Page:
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Kennedy School Review

Topic / Democracy and Governance

Why I Flew Across the Country to Cast My Vote for Hillary Clinton


At 5:52 PM Eastern Time on Thursday, November 3, I put down the phone with the Los Angeles County Registrar’s Office, devastated. After spending more than forty minutes waiting for someone to answer my call, I was told that the registrar’s office had not received my vote-by-mail application. I mailed my application on October 24, eight days before the California deadline to submit. Apparently, my application to receive an absentee ballot had either not been recorded or had gotten lost in the mail.

The takeaway? I would not be able to cast my vote in the 2016 Presidential Election.

For a country that prides itself on the democratic process, I was appalled that I may not be able to perform my civic duty.

I trundled home and sifted through my options.

Could I still send in a vote-by-mail ballot application and get a ballot mailed to me in time? No. The last day to request an absentee ballot from the registrar’s office was November 1, seven days before the election.

Could I vote in Massachusetts? No. The state does not have same-day voter registration, and the last day to register in Massachusetts was October 19, twenty days before the election.

Even if it meant I could only vote for President and not California down-ballot races, could I vote provisionally in Massachusetts? No. I didn’t attempt to register in Cambridge, and therefore could not vote provisionally.

I was gutted hearing this news. How could I be denied my right to vote? It didn’t make sense. I rarely use Facebook to publicize personal dilemmas like this, but, with the encouragement of some of my classmates, I shared my experience on social media. The response I received was overwhelming and vexing.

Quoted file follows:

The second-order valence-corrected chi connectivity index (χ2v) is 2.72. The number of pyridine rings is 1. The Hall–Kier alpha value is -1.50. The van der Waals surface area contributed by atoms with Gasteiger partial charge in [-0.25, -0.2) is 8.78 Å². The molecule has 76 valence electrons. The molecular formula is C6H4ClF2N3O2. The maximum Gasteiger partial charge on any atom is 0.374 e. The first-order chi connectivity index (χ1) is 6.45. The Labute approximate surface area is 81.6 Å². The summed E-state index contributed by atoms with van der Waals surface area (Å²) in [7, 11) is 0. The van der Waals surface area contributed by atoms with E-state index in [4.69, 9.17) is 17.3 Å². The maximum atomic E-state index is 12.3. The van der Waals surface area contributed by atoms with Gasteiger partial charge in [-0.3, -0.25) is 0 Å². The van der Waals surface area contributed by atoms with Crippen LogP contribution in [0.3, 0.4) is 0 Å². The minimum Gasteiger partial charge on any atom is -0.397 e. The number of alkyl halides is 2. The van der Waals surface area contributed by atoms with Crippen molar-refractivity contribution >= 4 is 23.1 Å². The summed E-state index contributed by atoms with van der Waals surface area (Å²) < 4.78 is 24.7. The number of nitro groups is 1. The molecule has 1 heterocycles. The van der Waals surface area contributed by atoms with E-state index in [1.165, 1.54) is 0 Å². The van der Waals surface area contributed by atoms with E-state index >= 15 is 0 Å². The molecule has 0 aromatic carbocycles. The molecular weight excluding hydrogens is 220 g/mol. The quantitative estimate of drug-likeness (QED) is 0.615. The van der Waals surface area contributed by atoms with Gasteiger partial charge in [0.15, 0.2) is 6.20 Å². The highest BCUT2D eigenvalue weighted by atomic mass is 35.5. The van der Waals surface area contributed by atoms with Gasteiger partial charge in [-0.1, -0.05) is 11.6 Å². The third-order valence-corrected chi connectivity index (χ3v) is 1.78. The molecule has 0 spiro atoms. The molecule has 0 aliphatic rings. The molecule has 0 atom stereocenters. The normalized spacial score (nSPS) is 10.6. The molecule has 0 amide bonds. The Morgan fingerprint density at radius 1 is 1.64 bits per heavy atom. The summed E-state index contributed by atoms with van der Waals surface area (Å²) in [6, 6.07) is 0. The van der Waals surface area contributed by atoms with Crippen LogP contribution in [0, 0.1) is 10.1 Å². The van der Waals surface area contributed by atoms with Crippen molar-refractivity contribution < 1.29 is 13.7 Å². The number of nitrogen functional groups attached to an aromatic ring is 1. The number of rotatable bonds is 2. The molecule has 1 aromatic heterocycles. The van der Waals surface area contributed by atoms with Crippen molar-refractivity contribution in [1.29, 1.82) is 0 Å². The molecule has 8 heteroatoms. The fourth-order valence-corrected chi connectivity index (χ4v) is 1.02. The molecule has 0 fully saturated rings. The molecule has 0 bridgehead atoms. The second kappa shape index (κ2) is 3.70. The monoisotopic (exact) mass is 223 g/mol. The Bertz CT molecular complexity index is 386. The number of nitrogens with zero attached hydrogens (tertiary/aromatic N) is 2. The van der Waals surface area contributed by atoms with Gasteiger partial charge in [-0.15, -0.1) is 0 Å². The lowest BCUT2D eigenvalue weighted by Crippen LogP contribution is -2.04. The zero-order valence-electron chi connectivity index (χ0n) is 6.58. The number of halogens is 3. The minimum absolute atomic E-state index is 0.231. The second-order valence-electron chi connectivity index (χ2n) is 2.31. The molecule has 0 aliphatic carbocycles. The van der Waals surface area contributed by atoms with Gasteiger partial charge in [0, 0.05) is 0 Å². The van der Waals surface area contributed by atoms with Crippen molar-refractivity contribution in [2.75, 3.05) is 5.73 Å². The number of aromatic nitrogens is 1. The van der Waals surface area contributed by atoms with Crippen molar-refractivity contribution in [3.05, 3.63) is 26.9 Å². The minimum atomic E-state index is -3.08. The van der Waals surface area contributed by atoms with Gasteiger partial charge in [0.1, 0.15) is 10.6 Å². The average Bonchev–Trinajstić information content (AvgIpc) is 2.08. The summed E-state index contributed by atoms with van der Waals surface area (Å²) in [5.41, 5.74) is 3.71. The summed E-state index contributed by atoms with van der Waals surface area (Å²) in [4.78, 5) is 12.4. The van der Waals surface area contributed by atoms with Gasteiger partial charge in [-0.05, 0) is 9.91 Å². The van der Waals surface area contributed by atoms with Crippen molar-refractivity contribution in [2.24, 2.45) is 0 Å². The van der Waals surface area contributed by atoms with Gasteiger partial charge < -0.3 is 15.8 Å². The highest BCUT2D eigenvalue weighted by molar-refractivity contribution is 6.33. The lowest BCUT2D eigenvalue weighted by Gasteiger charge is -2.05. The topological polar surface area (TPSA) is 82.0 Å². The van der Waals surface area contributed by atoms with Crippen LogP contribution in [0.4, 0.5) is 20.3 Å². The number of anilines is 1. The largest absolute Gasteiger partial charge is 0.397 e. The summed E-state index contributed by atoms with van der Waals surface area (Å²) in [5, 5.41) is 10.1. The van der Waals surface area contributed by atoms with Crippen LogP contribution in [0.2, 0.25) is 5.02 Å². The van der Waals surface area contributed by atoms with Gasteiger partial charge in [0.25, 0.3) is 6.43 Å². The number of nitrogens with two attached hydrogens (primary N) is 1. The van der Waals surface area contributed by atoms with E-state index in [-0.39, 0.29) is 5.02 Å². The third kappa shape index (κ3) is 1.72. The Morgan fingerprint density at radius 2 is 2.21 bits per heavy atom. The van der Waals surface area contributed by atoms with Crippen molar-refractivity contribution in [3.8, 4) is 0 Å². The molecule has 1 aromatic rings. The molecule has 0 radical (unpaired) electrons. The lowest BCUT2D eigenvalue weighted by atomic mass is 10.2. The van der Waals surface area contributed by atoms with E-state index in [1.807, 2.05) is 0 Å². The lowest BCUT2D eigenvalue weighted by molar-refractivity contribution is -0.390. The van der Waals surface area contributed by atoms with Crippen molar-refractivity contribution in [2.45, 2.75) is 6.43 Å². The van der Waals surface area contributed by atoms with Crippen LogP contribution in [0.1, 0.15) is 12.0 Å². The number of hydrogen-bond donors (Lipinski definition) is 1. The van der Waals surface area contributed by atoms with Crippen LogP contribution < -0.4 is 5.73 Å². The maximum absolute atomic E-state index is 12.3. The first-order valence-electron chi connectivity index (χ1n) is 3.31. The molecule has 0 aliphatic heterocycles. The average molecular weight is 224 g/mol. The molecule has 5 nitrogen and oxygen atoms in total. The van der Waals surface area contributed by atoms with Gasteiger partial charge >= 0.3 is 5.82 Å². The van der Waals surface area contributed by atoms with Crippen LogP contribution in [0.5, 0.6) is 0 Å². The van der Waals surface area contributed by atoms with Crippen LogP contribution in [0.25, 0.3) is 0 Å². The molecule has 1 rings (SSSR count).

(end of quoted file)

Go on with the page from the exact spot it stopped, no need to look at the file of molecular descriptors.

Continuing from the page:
My community gave advice on alternatives, reassured me that California will go blue anyway, and told me they’d rally friends and family to make up for my lost vote.

What really stunned me, though, was how many folks reached out and shared their voting stories. I was not the only one left out of the process. Numerous Harvard Kennedy School students asked what number I called because their vote-by-mail applications weren’t recorded on county registrars’ websites either, and they were worried they too wouldn’t be able to vote. Other friends sent me text messages worried that their ballots wouldn’t arrive on time and therefore wouldn’t be received by their states before Election Day. Colleagues wrote to me about how they’d been in my shoes in previous election cycles.

I was shell-shocked. It’s 2016. Voting in America should not be this difficult or stressful.

Immediately, I got on the phone with my parents. They sensed the disappointment in my voice, and we spent the next hour and a half of researching different phone numbers and hotlines to call for help. It was 11 PM and all the offices were closed. Maybe it was the late hour or confusion about phone numbers, deadlines, and different laws, but my Dad piped up during a lull in our conversation and said, “Why don’t you come home and vote here?”

There was an even longer lull. Initially, I thought he was joking, but my dad had found an answer. Los Angeles County offered early voting the two weekends before the election, and there was a polling location very close to home.

Would it be crazy? Yes.

Would it be worth it? Absolutely.

The next morning I woke up to a slew of Venmo receipts from classmates who wanted to contribute to my flight back home. I was floored and moved by everyone’s commitment to civic duty.